- Associated Press - Wednesday, March 2, 2016

Recent editorials from Kentucky newspapers:


March 2

The Bowling Green Daily News on dogfighting bill:

Dogfighting has no place in our society.

It is a barbaric practice, and it is way past time for it to become an illegal practice in our state. Kentucky is the only state in the country where training and owning dogs for the purpose of fighting is legal.

Something is seriously wrong with this. We need to join the rest of the country on this practice and make it illegal once and for all.

Original legislation and substitute legislation filed this year in the Kentucky Senate are intended to make the state’s dogfighting law easier to enforce. Currently, the act of dogfighting is a Class D felony.

The original bill, which would have outlawed owning, training and selling dogs for the purposes of fighting, had the support of the Humane Society of the United States, but not the support of hunting groups in the state. The substitute bill, SB14, is now being criticized by the humane society but has gained the hunting groups’ support.

The substitute bill would specify that anyone owning, possessing, keeping, breeding, training or selling a dog for the primary purpose of fighting is guilty of cruelty to animals.

It’s quite clear that some middle ground is needed to please all parties involved.

Humane society officials say the “primary” word could be used by dogfighters to escape prosecution by claiming their dog may have been involved in dogfighting, but that was not primarily how the dog was used.

We can see where the use of this word could be cause for concern for organizations such as the humane society as a dogfighting owner could use this language to avoid prosecution. Perhaps the Senate could tweak the bill and drop this word to make it easier for people to be arrested and prosecuted.

The substitute bill would provide exemptions for dogs involved with hunting, field trials, dog trials or other activities authorized by “accredited national organizations.” It recognizes the American Kennel Club and the United Kennel Club as accredited organizations.

It appears that this part of the bill makes sense as hunters who use dogs for bird hunting and those who use them for field trials should be exempted as they are not participating in dogfighting - they are participating in a sport.

Humane society officials say the substitute bill is toothless and sets Kentucky back on efforts to end dogfighting.

We see both sides of the argument. There has to be a compromise made in this bill to make those who buy, sell, willingly train and use dogs solely for the purpose of dogfighting be prosecuted for this barbaric act. At the same time, we must protect the large group of hunters in our state and those who use dogs to guard livestock or their homes.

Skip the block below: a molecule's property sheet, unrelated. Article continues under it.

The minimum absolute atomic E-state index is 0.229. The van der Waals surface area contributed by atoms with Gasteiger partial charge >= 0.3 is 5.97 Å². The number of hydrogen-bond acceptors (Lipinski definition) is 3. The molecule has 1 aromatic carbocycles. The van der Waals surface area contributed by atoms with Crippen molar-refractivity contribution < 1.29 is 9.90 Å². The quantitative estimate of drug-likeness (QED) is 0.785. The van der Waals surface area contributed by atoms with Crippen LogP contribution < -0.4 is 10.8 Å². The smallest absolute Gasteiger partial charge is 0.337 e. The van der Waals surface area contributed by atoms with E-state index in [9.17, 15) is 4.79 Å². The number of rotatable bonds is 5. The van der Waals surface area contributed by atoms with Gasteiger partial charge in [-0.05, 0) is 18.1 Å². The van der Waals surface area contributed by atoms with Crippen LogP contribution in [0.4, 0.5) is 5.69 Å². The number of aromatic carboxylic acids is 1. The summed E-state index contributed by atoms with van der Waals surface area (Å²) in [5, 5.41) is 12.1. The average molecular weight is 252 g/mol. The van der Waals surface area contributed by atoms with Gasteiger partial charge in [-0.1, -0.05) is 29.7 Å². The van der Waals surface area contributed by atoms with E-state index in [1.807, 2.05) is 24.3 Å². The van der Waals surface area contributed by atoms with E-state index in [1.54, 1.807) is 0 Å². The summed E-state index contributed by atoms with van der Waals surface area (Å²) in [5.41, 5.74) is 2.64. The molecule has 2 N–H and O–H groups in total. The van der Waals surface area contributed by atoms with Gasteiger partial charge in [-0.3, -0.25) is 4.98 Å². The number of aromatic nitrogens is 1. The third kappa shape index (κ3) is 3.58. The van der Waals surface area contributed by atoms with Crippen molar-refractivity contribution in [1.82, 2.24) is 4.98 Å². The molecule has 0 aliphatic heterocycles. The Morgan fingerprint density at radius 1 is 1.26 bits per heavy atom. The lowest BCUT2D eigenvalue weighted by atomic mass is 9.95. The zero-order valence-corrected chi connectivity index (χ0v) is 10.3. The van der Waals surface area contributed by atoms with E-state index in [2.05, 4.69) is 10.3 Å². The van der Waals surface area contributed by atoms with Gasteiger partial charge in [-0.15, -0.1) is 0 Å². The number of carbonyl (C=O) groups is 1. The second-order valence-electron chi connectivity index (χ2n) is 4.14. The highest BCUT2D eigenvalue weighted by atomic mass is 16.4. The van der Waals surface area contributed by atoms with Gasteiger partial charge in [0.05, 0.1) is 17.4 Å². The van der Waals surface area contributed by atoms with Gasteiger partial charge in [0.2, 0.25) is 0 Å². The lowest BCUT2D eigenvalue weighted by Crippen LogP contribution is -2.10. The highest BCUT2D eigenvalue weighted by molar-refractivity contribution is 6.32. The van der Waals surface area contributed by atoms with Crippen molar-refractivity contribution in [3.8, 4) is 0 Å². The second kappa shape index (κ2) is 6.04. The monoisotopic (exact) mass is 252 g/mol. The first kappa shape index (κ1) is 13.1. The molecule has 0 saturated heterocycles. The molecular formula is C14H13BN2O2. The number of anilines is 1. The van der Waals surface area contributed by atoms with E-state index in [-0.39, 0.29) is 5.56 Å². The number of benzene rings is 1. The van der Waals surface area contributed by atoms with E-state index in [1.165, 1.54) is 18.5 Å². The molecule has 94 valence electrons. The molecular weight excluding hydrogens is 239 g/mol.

We are hopeful that compromise can be found so that both sides are satisfied and, more importantly, that Kentucky joins the rest of the nation in making dogfighting illegal.




Feb. 25

The Kentucky New Era on government and private businesses:

A Kentucky city’s decision nearly two years ago to compete with local businesses by selling gasoline is at the center of a debate in the General Assembly. A bill introduced earlier in February would create some hurdles for cities that want to sell commercial products or services.

Sen. Chris Girdler, R-Somerset, introduced similar legislation in 2015, but the measure did not advance to a vote. He hopes he can make a better case for the legislation this year.

Senate Bill 173, filed on Feb. 10 with Sen. Joe Bowen, R-Owensboro, as a co-sponsor, has our attention because we typically oppose governments doing business in direct competition with private entities. In most cases, this kind of interference from a government just tramples on the free market - and there’s already too much of that going on.

Girdler is behind this bill because his hometown started selling gasoline in the summer of 2014. Mayor Eddie Girdler, who is a distant cousin of the senator, and other supporters of the city’s fuel center have argued the enterprise benefits residents because it forced privately owned gas stations to lower their prices.

If it passes, the bill would require a government to examine the impact of its business on the local economy before selling a product or service. A public hearing on the proposal would be required, and the government would have to explain the findings of its impact study.